Natural wine, natural childbirth? (thanks for all the wishes; here are some photos)

georgia meets lila

Above: Yesterday — the day after Tracie P’s narcotic-free labor — Georgia P (right) met her sister Lila (left) for the first time at the hospital where both girls were delivered. That’s pawpaw (my father-in-law, Rev. B) in the middle.

“The word natural,” when paired with wine, “is nebulous and ill defined. Nobody knows exactly what it means,” wrote Eric the Red (a friend and writer I admire greatly) in the Times last year.

“The only thing many natural-wine partisans agree on,” he observed, “is that they abhor industrial practices in agriculture and the technological and chemical manipulations of wine.”

No matter where you stand on the issue (and for the record, my wife Tracie P and I are unapologetic and unabashed “natural-wine partisans”), it’s hard to argue with Eric’s point: a clear-cut, widely embraced Natural wine manifesto or creed has yet to emerge, even though writers like our beloved friend Alice Feiring have delivered brilliant and thrilling essays and monographs on the ethos of “Natural wine.”

It is a movement in fieri. I know that it exists and that I like it. But I can’t quite tell you exactly what it is (yet).

first contact birth

Above: Watching Tracie P deliver our second daughter without the use of narcotics was one of the most intense and terrifying experiences of my life. It was terrible, awful, and literally gut-wrenching. By the time it was over, I was trembling and sobbing. I love her so much — so very much — for giving our family this gift.

Natural childbirth, on the other hand, is a historical movement that emerged in the 1930s thanks to British obstetrician Grantly Dick-Read, who coined the term.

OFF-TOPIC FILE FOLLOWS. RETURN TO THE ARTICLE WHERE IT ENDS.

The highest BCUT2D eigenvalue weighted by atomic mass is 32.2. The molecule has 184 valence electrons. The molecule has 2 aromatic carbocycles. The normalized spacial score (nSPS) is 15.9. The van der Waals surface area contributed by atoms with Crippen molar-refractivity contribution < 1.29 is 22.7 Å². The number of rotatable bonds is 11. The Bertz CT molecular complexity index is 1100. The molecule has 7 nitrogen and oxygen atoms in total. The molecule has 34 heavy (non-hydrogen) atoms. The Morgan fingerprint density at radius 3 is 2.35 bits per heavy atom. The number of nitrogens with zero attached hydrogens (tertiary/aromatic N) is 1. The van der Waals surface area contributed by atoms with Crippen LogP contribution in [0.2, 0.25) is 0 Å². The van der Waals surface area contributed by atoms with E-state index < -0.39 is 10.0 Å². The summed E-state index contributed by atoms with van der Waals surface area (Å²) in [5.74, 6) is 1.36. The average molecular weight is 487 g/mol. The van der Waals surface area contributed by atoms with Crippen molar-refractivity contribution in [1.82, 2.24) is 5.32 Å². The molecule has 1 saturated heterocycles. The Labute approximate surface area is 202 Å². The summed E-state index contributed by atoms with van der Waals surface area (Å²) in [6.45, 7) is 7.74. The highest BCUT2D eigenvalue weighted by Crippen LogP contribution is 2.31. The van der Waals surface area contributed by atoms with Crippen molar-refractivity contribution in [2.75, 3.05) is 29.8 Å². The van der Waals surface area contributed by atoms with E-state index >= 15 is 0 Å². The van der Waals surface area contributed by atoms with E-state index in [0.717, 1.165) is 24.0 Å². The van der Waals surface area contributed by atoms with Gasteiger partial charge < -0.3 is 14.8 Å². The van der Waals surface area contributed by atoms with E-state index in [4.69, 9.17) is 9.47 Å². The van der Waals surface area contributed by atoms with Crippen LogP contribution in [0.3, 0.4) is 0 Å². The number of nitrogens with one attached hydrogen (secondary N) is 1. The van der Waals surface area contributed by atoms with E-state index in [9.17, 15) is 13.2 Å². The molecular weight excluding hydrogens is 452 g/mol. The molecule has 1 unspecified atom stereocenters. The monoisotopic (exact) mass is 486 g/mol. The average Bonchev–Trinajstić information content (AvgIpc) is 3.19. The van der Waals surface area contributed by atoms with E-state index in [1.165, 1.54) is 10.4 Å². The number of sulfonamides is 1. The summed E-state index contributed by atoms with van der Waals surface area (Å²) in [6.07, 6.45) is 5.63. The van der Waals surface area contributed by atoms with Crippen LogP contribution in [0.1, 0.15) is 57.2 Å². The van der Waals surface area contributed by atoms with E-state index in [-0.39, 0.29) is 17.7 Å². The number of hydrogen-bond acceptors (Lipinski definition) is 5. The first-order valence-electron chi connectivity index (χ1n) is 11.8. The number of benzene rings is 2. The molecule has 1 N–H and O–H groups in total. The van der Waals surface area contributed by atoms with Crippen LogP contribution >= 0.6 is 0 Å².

Here’s the definition, with attribution, according to the Oxford English Dictionary:

    natural childbirth n. childbirth in which the mother-to-be uses methods of relaxation and physical cooperation with the natural process of childbirth (advocated by G. D. Read in 1933); (now also) childbirth with minimal medical or technological intervention; a birth of this kind.

(On an unrelated note, while researching this post, I discovered an early appearance of “natural wine” in print. In the 1888 Encyclopaedia Britannica, the editors used the expression natural wine as a counterpoint to “gallisized wine,” where gallisized denotes a wine that has been produced “by the infusion of sugar, acid and water” with grape must [Oxford English Dictionary]: “Science affords a means of distinguishing a gallisized from a natural wine,” they wrote. The term gallisization comes from French Chemist Louis Gall who invented the method.)

relief joy

Above: Lila P’s delivery wasn’t achieved entirely without the aid of contemporary medicine. But Tracie P did manage to give birth without the use of narcotics — our primary goal.

When we became pregnant with Lila Jane Parzen, our second daughter (born on Monday of this week), Tracie P began to research natural childbirth because she wanted — above all — to increase her chances of successfully breastfeeding.

Although Tracie P did successfully breastfeed Georgia P, our first daughter (now nineteen months old), it was initially challenging and Tracie P ascribed the issue, in part, to the epidural anesthesia applied in our first delivery.

Together, we decided to have childbirth that was as natural as possible. Ultimately, our doctor did employ medical techniques to induce our labor (because we were one week past our due date and induction reduced certain risks to both child and mother). And all the while, had something gone wrong, we would have had the support and aid of the hospital at our disposal to improve our chances for the delivery of a healthy baby girl.